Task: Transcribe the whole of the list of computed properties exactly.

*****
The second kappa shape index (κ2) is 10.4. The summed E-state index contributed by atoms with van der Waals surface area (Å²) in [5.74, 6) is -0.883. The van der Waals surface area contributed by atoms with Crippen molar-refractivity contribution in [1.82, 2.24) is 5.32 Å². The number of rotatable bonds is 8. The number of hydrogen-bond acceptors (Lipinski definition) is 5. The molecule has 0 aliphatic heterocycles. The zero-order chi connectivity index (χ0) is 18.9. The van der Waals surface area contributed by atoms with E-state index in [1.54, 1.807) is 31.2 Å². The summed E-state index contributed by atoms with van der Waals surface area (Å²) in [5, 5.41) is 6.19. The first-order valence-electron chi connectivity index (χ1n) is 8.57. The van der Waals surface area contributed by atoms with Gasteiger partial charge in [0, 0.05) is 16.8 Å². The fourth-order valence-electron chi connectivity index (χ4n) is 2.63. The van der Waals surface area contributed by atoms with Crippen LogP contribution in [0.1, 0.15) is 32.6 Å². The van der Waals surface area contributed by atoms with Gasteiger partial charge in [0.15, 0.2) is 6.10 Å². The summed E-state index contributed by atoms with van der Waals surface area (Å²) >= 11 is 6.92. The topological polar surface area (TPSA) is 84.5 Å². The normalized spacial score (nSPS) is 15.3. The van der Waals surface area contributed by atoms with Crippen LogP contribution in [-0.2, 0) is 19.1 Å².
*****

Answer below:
The second kappa shape index (κ2) is 10.4. The summed E-state index contributed by atoms with van der Waals surface area (Å²) in [5.74, 6) is -0.883. The van der Waals surface area contributed by atoms with Crippen molar-refractivity contribution in [1.82, 2.24) is 5.32 Å². The number of rotatable bonds is 8. The number of hydrogen-bond acceptors (Lipinski definition) is 5. The molecule has 0 aliphatic heterocycles. The zero-order chi connectivity index (χ0) is 18.9. The van der Waals surface area contributed by atoms with E-state index in [1.54, 1.807) is 31.2 Å². The summed E-state index contributed by atoms with van der Waals surface area (Å²) in [5, 5.41) is 6.19. The first-order valence-electron chi connectivity index (χ1n) is 8.57. The van der Waals surface area contributed by atoms with Gasteiger partial charge in [0, 0.05) is 16.8 Å². The fourth-order valence-electron chi connectivity index (χ4n) is 2.63. The van der Waals surface area contributed by atoms with Crippen LogP contribution in [0.1, 0.15) is 32.6 Å². The van der Waals surface area contributed by atoms with Gasteiger partial charge in [0.15, 0.2) is 6.10 Å². The summed E-state index contributed by atoms with van der Waals surface area (Å²) >= 11 is 6.92. The topological polar surface area (TPSA) is 84.5 Å². The normalized spacial score (nSPS) is 15.3. The van der Waals surface area contributed by atoms with Crippen LogP contribution in [-0.2, 0) is 19.1 Å².